Mortgage myth #1: ARM loans are a mistake
Anyone with an ARM loan who is paying about 3 percent will probably disagree with this one. The biggest mistake in articles about ARMs is that writers often assume that ARM rates always start low and then increase. That is just not true. In fact, ARM rates have been starting low and moving lower for several years now. Homeowners who refinanced when fixed rates hit 5.5 percent, only to refinance again when they hit 4.5 percent probably wish they had selected ARMs, which move down when economic indexes do, no refinancing required.
Bottom line? For those who don't expect to keep their property for more than six or seven years, ARMs or hybrid ARMs (loans fixed for 5 years are available for about 3.5 percent right now) provide the lowest mortgage rates.
Mortgage myth #2: Bigger down payments are better
Better for whom? Bigger down payments make a loan safer for the mortgage lenders, but guess what? Safer for the lender means riskier for you. Homeowners nationwide are discovering that when financial trouble hits and you need a mortgage modification, you have a lot more leverage if you are underwater.
The NPV (net present value) test that loan servicers use to score your modification application determines if the lender is better off foreclosing or modifying. If your home can be foreclosed and sold for at least what you owe, the mortgage lenders are better off foreclosing and good luck with your loan mod. Only if your home is underwater is there a chance that modifying is better for the lender than foreclosure. FHA loans still require only 3.5 percent down -- a good deal by any standard.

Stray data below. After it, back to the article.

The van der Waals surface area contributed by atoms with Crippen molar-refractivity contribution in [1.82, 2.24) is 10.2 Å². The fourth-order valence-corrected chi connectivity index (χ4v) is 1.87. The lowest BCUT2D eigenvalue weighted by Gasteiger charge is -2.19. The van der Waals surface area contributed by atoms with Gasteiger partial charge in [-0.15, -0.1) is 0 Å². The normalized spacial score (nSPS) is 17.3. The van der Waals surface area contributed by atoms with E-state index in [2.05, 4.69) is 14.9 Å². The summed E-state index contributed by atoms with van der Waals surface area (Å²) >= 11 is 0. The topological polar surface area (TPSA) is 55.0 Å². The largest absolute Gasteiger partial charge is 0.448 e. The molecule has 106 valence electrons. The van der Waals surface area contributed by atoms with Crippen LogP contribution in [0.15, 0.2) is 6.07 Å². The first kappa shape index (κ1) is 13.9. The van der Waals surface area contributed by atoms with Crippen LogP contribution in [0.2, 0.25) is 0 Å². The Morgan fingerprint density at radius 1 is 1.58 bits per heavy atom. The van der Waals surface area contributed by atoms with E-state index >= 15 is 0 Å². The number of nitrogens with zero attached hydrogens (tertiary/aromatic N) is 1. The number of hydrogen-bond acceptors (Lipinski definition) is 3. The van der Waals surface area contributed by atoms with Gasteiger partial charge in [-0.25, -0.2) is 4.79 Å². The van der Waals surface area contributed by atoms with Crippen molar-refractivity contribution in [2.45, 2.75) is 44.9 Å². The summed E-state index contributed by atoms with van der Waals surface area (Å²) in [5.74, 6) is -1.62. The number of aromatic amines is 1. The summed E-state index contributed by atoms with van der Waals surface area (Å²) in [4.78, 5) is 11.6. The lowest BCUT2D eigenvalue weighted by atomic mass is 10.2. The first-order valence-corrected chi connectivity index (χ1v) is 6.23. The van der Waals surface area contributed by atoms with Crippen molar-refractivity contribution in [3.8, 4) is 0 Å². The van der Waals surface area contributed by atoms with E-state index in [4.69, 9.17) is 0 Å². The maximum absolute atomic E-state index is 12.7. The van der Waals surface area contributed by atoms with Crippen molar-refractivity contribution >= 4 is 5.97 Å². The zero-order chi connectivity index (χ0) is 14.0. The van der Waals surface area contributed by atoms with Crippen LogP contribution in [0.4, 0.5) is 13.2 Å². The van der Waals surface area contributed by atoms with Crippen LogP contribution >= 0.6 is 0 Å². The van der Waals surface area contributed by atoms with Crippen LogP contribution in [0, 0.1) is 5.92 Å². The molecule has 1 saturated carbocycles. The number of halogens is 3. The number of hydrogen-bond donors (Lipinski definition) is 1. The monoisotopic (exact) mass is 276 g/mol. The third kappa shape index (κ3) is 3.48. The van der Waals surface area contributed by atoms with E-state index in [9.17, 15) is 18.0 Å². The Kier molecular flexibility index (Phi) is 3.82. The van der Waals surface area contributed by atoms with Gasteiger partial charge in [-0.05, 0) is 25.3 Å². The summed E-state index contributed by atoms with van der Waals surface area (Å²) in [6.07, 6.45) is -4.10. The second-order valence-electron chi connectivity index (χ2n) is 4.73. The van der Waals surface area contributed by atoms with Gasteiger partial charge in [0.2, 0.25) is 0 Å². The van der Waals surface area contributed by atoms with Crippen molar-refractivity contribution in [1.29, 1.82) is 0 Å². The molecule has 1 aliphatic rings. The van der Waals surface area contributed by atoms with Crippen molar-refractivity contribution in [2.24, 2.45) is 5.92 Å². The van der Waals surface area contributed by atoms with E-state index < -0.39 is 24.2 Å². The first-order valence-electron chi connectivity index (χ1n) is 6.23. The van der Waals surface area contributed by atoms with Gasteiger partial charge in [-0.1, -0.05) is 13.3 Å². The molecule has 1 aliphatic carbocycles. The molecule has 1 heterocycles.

Mortgage myth #3: Reverse mortgages are scams
This myth probably originated back when finance companies sold reverse mortgages and annuities in tandem -- charging one set of fees to unlock the senior's home equity, and then another to lock it up again. That was a scam, but it's no longer legal to require an annuity purchase when issuing a reverse mortgage.
Reverse mortgages come in several guises. There are single purpose, which are funded by government or community organizations for the purpose of helping low- to moderate-income seniors pay for property taxes or home maintenance and cost them little or nothing.
Then there is the Home Equity Conversion Mortgage (HECM). 90 percent of reverse mortgages are HECMs and their fees are regulated by the government. With one-third of seniors relying only on Social Security payments and the average benefit being just over $1,000 a month, reverse mortgages can provide a level of comfort and safety that would otherwise be unavailable to these folks.
Finally, there are proprietary or jumbo reverse mortgage for those who want bigger loans. The fees are not limited but the loans are also highly regulated.
The Internet can be a great source of information but it does require sifting. At Shoprate.com you can give us your mortgage questions and we will strive to provide balanced and well-researched answers.